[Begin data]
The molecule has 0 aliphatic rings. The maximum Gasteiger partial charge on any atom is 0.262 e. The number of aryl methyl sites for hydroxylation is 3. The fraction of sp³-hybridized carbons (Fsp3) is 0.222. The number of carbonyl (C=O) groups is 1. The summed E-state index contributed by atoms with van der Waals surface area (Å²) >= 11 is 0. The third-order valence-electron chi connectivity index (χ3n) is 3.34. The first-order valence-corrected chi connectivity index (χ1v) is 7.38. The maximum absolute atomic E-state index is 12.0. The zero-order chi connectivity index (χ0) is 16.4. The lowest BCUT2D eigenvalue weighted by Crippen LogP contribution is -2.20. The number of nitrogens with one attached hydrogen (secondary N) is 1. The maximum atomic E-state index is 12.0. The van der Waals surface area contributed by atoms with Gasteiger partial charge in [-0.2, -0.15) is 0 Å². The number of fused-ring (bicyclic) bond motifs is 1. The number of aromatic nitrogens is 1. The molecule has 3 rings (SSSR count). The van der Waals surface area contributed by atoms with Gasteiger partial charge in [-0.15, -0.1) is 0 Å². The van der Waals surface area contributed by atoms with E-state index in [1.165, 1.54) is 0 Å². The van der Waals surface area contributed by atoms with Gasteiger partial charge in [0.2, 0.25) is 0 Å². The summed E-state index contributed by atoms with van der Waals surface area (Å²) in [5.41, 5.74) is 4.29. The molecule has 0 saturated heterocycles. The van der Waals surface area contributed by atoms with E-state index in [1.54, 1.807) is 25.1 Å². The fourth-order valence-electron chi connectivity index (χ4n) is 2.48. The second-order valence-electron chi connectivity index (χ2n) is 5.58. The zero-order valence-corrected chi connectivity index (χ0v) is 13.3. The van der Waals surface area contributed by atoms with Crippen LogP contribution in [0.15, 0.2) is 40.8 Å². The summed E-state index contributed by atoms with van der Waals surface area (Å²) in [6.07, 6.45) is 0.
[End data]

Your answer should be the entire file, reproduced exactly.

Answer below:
The molecule has 0 aliphatic rings. The maximum Gasteiger partial charge on any atom is 0.262 e. The number of aryl methyl sites for hydroxylation is 3. The fraction of sp³-hybridized carbons (Fsp3) is 0.222. The number of carbonyl (C=O) groups is 1. The summed E-state index contributed by atoms with van der Waals surface area (Å²) >= 11 is 0. The third-order valence-electron chi connectivity index (χ3n) is 3.34. The first-order valence-corrected chi connectivity index (χ1v) is 7.38. The maximum absolute atomic E-state index is 12.0. The zero-order chi connectivity index (χ0) is 16.4. The lowest BCUT2D eigenvalue weighted by Crippen LogP contribution is -2.20. The number of nitrogens with one attached hydrogen (secondary N) is 1. The maximum atomic E-state index is 12.0. The van der Waals surface area contributed by atoms with Gasteiger partial charge in [-0.2, -0.15) is 0 Å². The number of fused-ring (bicyclic) bond motifs is 1. The number of aromatic nitrogens is 1. The molecule has 3 rings (SSSR count). The van der Waals surface area contributed by atoms with Gasteiger partial charge in [-0.15, -0.1) is 0 Å². The van der Waals surface area contributed by atoms with E-state index in [1.165, 1.54) is 0 Å². The van der Waals surface area contributed by atoms with Gasteiger partial charge in [0.2, 0.25) is 0 Å². The summed E-state index contributed by atoms with van der Waals surface area (Å²) in [5.41, 5.74) is 4.29. The molecule has 0 saturated heterocycles. The van der Waals surface area contributed by atoms with E-state index in [1.54, 1.807) is 25.1 Å². The fourth-order valence-electron chi connectivity index (χ4n) is 2.48. The second-order valence-electron chi connectivity index (χ2n) is 5.58. The zero-order valence-corrected chi connectivity index (χ0v) is 13.3. The van der Waals surface area contributed by atoms with Crippen LogP contribution in [0.15, 0.2) is 40.8 Å². The summed E-state index contributed by atoms with van der Waals surface area (Å²) in [6.07, 6.45) is 0.